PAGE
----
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Diplomatic Theory

 There's a difference between having the desire to fight and the ability to win.  In the backcountry, you can have all the differences with rural people all that you want.  But it's not the way to sustainability of the trail.  Resistance to the trail, it's hikers versus the public is not practical, or efficient.  They'll just produce a poorly functioning machine if it does work.

In front wheel drive cars, when it's stuck on a slick of mud or ice, it's not wise to torque the drive wheels.  Your more likely to get free by using minimum power.  More often than not, more torque worsens their situations.  The way out is through what I call "backcountry diplomacy."  They likely don't trust oratories like mine (I have to curtail it).  They're what some people call simpler.  You don't humor them with all the internal politics of an organization.  Instead, you recognize that you're a visitor in their home and you do things their way.  If you do, in this area, that's the way to win.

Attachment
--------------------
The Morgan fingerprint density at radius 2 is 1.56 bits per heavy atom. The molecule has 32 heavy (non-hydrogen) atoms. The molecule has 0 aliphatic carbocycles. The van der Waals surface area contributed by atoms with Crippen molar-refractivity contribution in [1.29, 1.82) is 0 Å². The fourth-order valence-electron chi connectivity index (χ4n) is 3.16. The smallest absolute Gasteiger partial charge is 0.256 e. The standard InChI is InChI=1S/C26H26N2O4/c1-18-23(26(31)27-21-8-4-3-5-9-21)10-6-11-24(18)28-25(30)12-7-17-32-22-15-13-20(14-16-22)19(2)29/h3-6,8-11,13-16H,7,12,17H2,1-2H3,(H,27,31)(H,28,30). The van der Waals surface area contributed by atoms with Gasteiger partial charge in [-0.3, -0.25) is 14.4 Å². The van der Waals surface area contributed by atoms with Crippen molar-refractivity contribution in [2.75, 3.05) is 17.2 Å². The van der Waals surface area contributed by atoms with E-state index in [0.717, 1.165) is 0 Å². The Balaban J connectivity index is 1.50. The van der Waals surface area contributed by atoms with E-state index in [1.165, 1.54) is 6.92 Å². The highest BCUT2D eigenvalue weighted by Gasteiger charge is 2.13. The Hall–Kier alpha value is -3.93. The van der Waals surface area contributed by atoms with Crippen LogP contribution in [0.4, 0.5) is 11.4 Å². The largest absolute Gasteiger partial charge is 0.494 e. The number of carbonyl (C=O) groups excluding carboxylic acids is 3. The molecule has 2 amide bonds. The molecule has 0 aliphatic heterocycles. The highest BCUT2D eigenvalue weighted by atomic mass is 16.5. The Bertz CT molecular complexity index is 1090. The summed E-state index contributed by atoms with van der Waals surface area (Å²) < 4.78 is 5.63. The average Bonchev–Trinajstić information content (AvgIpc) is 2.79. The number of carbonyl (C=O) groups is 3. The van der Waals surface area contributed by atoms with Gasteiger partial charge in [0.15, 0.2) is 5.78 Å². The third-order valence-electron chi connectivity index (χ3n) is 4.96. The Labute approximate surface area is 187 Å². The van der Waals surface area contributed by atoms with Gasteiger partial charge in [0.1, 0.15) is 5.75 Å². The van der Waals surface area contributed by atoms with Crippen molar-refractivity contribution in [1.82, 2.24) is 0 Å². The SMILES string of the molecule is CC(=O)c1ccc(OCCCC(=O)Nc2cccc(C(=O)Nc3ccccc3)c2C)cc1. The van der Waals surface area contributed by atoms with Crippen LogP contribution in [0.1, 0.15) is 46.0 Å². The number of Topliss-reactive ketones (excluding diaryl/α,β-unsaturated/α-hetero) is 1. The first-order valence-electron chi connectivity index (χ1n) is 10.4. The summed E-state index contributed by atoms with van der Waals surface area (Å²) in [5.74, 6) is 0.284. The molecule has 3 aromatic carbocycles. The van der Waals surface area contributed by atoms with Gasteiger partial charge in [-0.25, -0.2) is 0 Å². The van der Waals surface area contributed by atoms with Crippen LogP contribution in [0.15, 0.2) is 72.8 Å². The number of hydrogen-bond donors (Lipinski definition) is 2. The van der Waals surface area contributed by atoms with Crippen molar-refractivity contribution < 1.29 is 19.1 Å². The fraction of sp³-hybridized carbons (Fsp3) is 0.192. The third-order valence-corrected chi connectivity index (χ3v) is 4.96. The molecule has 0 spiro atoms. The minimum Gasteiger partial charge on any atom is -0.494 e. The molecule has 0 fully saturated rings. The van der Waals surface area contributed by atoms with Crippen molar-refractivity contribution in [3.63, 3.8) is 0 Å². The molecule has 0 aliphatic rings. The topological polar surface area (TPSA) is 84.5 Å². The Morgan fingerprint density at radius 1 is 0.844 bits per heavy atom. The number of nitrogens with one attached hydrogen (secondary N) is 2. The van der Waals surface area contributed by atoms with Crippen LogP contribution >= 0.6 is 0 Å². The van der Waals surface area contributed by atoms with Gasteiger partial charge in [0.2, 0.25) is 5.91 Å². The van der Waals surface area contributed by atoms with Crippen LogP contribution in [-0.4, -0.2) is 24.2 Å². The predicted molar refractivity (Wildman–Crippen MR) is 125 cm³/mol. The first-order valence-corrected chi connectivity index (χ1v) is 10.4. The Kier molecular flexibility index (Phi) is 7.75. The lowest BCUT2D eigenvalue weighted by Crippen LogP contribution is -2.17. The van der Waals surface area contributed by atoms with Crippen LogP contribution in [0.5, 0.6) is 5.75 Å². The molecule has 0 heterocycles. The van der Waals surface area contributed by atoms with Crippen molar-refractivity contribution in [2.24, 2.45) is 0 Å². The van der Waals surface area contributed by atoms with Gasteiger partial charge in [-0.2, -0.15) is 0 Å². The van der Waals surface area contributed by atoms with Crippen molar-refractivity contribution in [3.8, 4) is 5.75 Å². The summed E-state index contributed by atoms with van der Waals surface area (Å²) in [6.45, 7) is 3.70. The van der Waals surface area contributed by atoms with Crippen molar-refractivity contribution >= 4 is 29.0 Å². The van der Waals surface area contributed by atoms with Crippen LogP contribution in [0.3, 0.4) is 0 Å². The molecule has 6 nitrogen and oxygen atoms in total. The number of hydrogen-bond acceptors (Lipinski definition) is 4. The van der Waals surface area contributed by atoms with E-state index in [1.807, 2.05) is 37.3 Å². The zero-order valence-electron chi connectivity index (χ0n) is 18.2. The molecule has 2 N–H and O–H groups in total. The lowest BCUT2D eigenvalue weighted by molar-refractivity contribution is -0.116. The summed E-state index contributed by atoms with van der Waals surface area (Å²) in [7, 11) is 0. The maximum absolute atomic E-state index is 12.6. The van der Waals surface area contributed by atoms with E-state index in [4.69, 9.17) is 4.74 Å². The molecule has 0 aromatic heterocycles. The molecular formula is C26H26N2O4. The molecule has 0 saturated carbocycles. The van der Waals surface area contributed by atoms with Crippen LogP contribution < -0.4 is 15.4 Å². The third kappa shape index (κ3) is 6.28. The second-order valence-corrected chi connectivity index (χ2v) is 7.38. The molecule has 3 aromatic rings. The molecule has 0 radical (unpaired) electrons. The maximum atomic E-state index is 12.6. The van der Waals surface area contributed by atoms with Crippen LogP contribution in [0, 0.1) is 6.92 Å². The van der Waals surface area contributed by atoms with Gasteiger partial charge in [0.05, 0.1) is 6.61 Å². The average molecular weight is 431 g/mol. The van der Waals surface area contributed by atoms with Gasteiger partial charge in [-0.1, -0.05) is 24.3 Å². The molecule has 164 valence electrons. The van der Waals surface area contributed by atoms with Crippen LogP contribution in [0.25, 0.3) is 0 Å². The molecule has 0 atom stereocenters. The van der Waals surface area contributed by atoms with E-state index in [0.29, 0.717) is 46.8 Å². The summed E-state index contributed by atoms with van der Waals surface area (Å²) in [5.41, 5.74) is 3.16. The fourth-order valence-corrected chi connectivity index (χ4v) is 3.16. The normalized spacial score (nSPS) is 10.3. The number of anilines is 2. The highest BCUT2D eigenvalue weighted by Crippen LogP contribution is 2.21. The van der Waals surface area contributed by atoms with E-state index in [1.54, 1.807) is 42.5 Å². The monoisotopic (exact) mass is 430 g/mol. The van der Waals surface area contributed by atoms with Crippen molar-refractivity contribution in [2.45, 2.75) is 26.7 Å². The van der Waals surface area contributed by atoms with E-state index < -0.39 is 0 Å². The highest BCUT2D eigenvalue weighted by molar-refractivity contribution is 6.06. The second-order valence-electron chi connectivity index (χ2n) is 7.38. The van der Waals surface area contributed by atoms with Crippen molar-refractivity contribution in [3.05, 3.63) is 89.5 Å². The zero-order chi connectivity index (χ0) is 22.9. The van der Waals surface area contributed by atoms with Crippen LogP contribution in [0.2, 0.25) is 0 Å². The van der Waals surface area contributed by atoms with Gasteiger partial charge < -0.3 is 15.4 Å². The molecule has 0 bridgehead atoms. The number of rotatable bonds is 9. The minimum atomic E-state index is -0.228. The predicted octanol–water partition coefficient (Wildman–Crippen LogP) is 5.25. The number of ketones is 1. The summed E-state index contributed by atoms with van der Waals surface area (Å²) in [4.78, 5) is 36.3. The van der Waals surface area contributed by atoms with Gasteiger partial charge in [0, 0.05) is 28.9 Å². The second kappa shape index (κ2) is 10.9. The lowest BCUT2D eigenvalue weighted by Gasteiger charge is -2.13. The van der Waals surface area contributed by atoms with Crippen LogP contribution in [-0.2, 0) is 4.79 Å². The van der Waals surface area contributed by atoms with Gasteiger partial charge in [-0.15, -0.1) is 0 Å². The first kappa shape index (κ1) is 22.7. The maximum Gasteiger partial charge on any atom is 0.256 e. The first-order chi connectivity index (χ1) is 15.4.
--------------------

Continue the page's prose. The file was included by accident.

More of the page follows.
A favorite metaphor of mine is the Catholic Saint Patrick.  He was known for the miracle of expelling all the snakes out of Ireland.  But his ability to convert the Celtics to Christianity is something that is noteworthy in light of this blog.  Saint Patrick apparently had difficulty converting the pagans at first.  It wasn't until he modified certain Christian symbols that they started converting in groves because the population recognized their importance.  Our approach of getting them to change and identify with hiking has been flawed.  What we have to do with distance hiking trails is figure out how they think, what they value and make what they already do apart of the fabric of what we do.

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